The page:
Language in Rubble

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by Joseph Sobran


January 11, 1999

I miss Hemingway.

This may seem an odd time for literary lamentations, but it’s not just my nostalgia speaking. The fog of war is aggravated by the fog of official language, and our rulers seem unable to open their mouths without emitting cant, cliché, dead metaphors, and useless abstractions – about “democracy,” “freedom,” “terrorism,” “Islamofascism,” “diplomatic solutions,” et cetera – which, far from defining the problems we face, only compound the confusion.

At times like this, we need clear, spare, specific language that acknowledges what we are really talking about, the kind of prose that made writers like Ernest Hemingway and George Orwell, both unsentimental war correspondents as well as novelists, so useful, invigorating, and even in a way consoling to read. Even today, when you read them, you know you aren’t reading dated propaganda. Good reporters still, as ever, avoid the false, loaded language of politicians. This always irritates partisans, who suspect objectivity of being disloyal and treasonous. The more we kill, the more we seem to demand euphemism.

You don’t have to be neutral in order to be honest. You merely have to describe what you see and stick to what you really know. You must ruthlessly suppress anything that smacks of wishful thinking, letting the details do the talking even when they hurt your own side. Good writing should be calm, even cold, something the reader can trust amid all the shooting and shouting.

This is a hard discipline, because impassioned people always want to justify their own side, no matter how urgent the need for the simple perspective of fact. It’s no use denouncing “cowardly terrorists,” for example, when terrorists are often fanatically, terrifyingly courageous and nothing is gained by pretending otherwise.

Likewise it’s no use complaining about “extremism” in an extreme situation, which is what war is. War by its nature inverts ordinary morality. The combatants do and approve things that would horrify them in peacetime. Devout Christians become murderers. Soldiers are honored for killing and dishonored, or worse, for refusing to fight. Atrocities are excused, except when the enemy commits them. Any scruples about killing are said to “handcuff” our own troops.

At such times unflinching honesty becomes a rare virtue. Few can look at their own side with cold eyes, or admit that the enemy is essentially no different from a moral point of view, even if his cause is bad.

In war we naturally adopt a double standard, with one vocabulary for our side and another for the enemy. Americans still cherish the memory of Axis atrocities in World War II and justify their own, particularly the intensive bombing of German and Japanese cities – things nobody would have predicted, much less advocated, before the war broke out. Even today, we commonly justify the atomic bombing of Hiroshima and Nagasaki for “shortening the war” and even saving Japanese lives.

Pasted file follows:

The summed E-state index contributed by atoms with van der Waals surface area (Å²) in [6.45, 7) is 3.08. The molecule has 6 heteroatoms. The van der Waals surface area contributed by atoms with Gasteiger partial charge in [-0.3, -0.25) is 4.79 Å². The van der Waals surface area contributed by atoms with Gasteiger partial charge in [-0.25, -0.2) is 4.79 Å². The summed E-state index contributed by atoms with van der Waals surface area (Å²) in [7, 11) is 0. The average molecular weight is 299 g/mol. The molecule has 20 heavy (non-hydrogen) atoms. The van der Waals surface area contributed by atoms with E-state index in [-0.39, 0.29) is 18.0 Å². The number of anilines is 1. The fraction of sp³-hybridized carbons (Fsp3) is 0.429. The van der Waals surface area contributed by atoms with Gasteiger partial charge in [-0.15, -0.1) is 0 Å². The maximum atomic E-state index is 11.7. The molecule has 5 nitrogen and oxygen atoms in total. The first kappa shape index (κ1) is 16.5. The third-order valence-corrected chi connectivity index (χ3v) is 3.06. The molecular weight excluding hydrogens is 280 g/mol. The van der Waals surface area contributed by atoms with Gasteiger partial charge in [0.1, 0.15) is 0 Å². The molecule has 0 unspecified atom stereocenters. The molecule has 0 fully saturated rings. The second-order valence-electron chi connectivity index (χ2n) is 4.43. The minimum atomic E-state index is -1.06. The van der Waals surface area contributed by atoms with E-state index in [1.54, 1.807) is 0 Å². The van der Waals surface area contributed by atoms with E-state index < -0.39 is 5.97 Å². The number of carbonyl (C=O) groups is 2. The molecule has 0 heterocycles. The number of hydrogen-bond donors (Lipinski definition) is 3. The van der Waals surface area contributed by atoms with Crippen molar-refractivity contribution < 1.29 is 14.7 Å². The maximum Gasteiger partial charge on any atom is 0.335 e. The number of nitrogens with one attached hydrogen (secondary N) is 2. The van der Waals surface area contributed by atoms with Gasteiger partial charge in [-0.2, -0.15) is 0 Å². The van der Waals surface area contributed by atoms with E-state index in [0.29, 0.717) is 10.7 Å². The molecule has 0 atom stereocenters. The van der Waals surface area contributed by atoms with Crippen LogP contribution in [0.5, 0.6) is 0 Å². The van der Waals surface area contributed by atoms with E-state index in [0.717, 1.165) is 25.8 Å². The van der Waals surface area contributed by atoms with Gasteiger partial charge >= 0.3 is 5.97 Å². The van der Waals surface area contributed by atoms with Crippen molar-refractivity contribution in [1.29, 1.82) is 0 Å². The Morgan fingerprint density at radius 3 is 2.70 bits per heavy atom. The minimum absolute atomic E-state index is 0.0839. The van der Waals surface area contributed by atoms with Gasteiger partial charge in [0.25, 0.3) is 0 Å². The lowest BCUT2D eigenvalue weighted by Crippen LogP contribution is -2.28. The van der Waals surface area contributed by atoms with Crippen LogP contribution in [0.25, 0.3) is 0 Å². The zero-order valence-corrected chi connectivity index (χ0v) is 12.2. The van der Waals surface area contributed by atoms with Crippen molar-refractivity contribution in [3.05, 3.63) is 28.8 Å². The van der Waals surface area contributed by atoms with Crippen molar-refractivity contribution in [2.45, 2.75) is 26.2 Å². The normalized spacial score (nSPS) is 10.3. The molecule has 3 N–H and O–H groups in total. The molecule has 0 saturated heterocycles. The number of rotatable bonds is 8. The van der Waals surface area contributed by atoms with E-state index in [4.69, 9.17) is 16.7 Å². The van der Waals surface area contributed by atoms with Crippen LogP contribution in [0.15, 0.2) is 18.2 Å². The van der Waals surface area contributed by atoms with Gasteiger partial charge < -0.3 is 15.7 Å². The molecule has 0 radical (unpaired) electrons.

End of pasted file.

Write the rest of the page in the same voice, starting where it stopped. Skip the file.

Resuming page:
But which side’s rulers were tried and put to death for “war crimes” after the war? Which side is even now expected to do eternal penance for what it did during that war? America brought the world into the nuclear age, a permanent and irreversible horror. Was that a war crime?

No, we fret that these weapons of mass murder and mass terror may fall into “the wrong hands.” Ours, of course, are the “right” hands, in which they may be safely trusted. And we marvel that much of the world hates and fears us.

This is why we need that rare minority who can, even in wartime, look at ourselves dispassionately and speak in the disillusioned language, without rhetorical embellishment, of men like Hemingway and Orwell. Such writers do still exist, plentifully enough to help keep us sane, and they are much more likely to be found, I regret to say, in the liberal than in the conservative press. I suppose this is because, since World War II, conservatives have abandoned their old skepticism of war. This is both an explanation and a fact that needs explaining itself.

We live in terrible, confusing times, the worst I can remember. Events are so far beyond our control that about all we can hope to achieve is to keep our own minds clear. It’s not just that our rulers lie to us; it’s that they wouldn’t know how to tell the truth if they wanted to. Honest language is among our few remaining hopes.

Sobran’s Reactionary Utopian archives. Watch Sobran’s last TV appearance on YouTube. Learn how to get a tape of his last speech during the FGF Tribute to Joe Sobran in December 2009. To subscribe to or renew the FGF E-Package, or support the writings of Joe Sobran, please send a tax-deductible donation to the: Fitzgerald Griffin Foundation, P.O. Box 1383, Vienna, VA 22183 or subscribe online.

Joseph Sobran (1946–2010), conservative turned libertarian, was one of the most significant American writers. See his website and his intellectual journey.

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